• Filipino Chicken Adobo


An Easy Sweet, Sour and Savory Braise

By Andrew Zimmern

Adobo is a staple of Filipino cuisine, the national dish that showcases the balance of Filipino flavors and influences from the Spanish occupation. At its core, it’s a protein braised with vinegar, soy sauce, garlic, and spices, but there are as many takes on this dish as there are islands in the Philippines (that’s more than 7,000…). And while disagreements abound on the “right way” to make it, I am hard-pressed to think of a dish that is as universally loved, that requires so few ingredients, that is so simple to make as chicken adobo.

This recipe is the version I like to make for my family, a dish the whole household clamors for on a monthly basis. I use bone-in pieces for the flavor depth. I have seen recipes that don’t use coconut milk; I prefer ones that do. The use of coconut vinegar is great, and you should endeavor to add it to your pantry, but apple cider vinegar mixed with Chinese black vinegar works great as well. And remember, the secret to this dish is neither over- or under-reducing the sauce. Keep tasting as you go, keep checking the body and mouth feel.

Filipino food is so special, I just adore it. I love the vibrant and diverse flavors, blending sweet, sour, and savory tastes in a single dish. I love the wide variety of ingredients from tropical fruits to the abundance of seafood, pork, and rice dishes. Filipino cooking methods like this adobo braise results in rich and complex flavors.

Knives used:

Boning knife

Shun’s boning knives are perfect for trimming the silver skin from a tenderloin or roast or even making your own cutlets. The narrow blade reduces the drag as you cut against the meat, so cutting is fast and easy. When it comes to filleting fish, the blade’s six-inch length is just right to glide through the body of the fish, quickly removing bones and skin.


This Chinese cleaver is a large, squared knife with a very wide blade. It is a multi-purpose knife—the Chinese answer to a chef’s knife. It’s especially useful for processing vegetables, especially larger ones such as cabbage. Yet this cleaver is nimble enough for almost every kind of cutting and slicing, from fruits and vegetables to a full array of proteins.

Filipino Chicken Adobo


  • 1/4 cup canola oil
  • 1 whole chicken, cut into 8 pieces (or 8 bone-in skin-on chicken thighs)
  • 2 yellow onions, halved and sliced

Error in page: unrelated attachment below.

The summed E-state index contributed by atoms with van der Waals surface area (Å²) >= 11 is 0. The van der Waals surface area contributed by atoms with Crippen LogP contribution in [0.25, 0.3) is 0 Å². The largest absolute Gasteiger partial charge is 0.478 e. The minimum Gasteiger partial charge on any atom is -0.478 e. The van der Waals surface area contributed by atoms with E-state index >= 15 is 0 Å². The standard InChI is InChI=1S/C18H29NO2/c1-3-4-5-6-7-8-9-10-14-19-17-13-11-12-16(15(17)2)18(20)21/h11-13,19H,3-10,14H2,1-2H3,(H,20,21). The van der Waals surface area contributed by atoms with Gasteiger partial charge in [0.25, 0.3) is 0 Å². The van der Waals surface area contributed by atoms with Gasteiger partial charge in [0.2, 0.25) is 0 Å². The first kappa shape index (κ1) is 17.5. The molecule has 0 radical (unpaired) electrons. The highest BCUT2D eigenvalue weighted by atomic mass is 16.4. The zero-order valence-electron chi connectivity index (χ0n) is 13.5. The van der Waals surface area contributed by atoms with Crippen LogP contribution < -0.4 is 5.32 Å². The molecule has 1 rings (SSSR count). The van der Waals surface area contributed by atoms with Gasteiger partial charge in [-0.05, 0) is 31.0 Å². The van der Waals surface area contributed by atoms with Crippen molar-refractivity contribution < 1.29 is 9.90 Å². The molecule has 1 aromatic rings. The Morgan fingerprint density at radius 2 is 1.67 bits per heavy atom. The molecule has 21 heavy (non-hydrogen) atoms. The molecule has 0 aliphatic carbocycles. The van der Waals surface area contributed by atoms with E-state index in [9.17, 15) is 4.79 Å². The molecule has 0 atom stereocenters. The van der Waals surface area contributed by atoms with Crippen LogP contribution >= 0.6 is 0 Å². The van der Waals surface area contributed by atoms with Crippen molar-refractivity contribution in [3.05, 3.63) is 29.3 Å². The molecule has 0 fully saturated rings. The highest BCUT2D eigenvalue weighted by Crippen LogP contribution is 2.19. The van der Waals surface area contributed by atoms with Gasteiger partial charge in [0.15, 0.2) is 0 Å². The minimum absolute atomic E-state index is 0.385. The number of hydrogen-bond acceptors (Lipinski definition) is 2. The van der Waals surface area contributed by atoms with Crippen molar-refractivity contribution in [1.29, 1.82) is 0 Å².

• 10 garlic cloves, sliced or crushed
  • 1 cup really good soy sauce
  • 1 can (13+ ounces) unsweetened coconut milk
  • 1 cup coconut vinegar (see note)
  • 1/4 cup brown sugar
  • 1 tablespoon black peppercorns
  • 6-8 fresh bay leaves
  • Steamed rice, for serving
  • Cucumber salad, for serving


Heat the oil in a large skillet or Dutch oven over medium-high heat. Season the chicken with sea salt. Cook for about 4-5 minutes per side, until nicely browned and transfer to a large plate. If there is a lot of rendered fat, tip most of it away and add the onions, stirring occasionally until lightly caramelized.

Add the chicken back to the pan, followed by the garlic, soy sauce, coconut milk, vinegar, brown sugar, peppercorns and bay leaves. When simmering well again, reduce heat to low and cook for about 45 minutes, until consistency is thick enough to coat a spoon nicely. I like to flip the pieces once or twice to promote even cooking. If you are done with the cooking time and sauce is still too thin for some reason, remove chicken and simmer the sauce for 10 more minutes. Then add chicken back to pot. Remember you aren’t making gravy, this sauce should have body but not be ‘thick’. After cooking, taste for seasoning. Serve with steamed rice and spicy cucumber salad.


  • If you can’t find coconut vinegar, you can use half apple cider vinegar and half Chinese black vinegar or all cider vinegar for substitution.
  • For my cucumber salad, I smash Persian cucumber pieces and toss with salt, black vinegar, chile crisp and some cilantro leaves.

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